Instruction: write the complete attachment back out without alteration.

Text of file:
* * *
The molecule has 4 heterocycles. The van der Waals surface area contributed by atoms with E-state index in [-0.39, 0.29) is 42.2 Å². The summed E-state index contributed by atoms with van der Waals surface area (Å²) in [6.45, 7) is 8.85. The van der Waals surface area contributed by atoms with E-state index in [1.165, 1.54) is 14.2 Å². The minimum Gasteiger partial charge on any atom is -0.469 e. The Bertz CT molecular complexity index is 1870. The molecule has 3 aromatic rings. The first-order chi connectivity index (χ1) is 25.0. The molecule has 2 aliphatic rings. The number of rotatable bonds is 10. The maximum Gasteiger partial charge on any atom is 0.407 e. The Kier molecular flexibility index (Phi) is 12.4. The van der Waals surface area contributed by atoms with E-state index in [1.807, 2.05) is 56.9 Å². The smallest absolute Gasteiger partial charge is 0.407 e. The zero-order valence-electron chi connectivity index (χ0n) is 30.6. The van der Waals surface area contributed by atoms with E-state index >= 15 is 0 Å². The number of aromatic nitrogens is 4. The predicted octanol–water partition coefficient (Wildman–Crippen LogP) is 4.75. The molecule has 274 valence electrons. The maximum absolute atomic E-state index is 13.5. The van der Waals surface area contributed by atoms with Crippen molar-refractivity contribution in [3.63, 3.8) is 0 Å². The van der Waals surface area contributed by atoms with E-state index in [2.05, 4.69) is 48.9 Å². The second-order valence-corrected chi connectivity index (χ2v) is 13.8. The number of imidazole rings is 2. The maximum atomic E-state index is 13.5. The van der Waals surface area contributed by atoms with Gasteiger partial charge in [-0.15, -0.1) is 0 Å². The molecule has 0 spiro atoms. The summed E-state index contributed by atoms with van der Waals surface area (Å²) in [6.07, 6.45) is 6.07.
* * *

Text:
The molecule has 4 heterocycles. The van der Waals surface area contributed by atoms with E-state index in [-0.39, 0.29) is 42.2 Å². The summed E-state index contributed by atoms with van der Waals surface area (Å²) in [6.45, 7) is 8.85. The van der Waals surface area contributed by atoms with E-state index in [1.165, 1.54) is 14.2 Å². The minimum Gasteiger partial charge on any atom is -0.469 e. The Bertz CT molecular complexity index is 1870. The molecule has 3 aromatic rings. The first-order chi connectivity index (χ1) is 25.0. The molecule has 2 aliphatic rings. The number of rotatable bonds is 10. The maximum Gasteiger partial charge on any atom is 0.407 e. The Kier molecular flexibility index (Phi) is 12.4. The van der Waals surface area contributed by atoms with E-state index in [1.807, 2.05) is 56.9 Å². The smallest absolute Gasteiger partial charge is 0.407 e. The zero-order valence-electron chi connectivity index (χ0n) is 30.6. The van der Waals surface area contributed by atoms with E-state index >= 15 is 0 Å². The number of aromatic nitrogens is 4. The predicted octanol–water partition coefficient (Wildman–Crippen LogP) is 4.75. The molecule has 274 valence electrons. The maximum absolute atomic E-state index is 13.5. The van der Waals surface area contributed by atoms with Crippen molar-refractivity contribution in [3.63, 3.8) is 0 Å². The van der Waals surface area contributed by atoms with E-state index in [2.05, 4.69) is 48.9 Å². The second-order valence-corrected chi connectivity index (χ2v) is 13.8. The number of imidazole rings is 2. The maximum atomic E-state index is 13.5. The van der Waals surface area contributed by atoms with Gasteiger partial charge in [-0.15, -0.1) is 0 Å². The molecule has 0 spiro atoms. The summed E-state index contributed by atoms with van der Waals surface area (Å²) in [6.07, 6.45) is 6.07.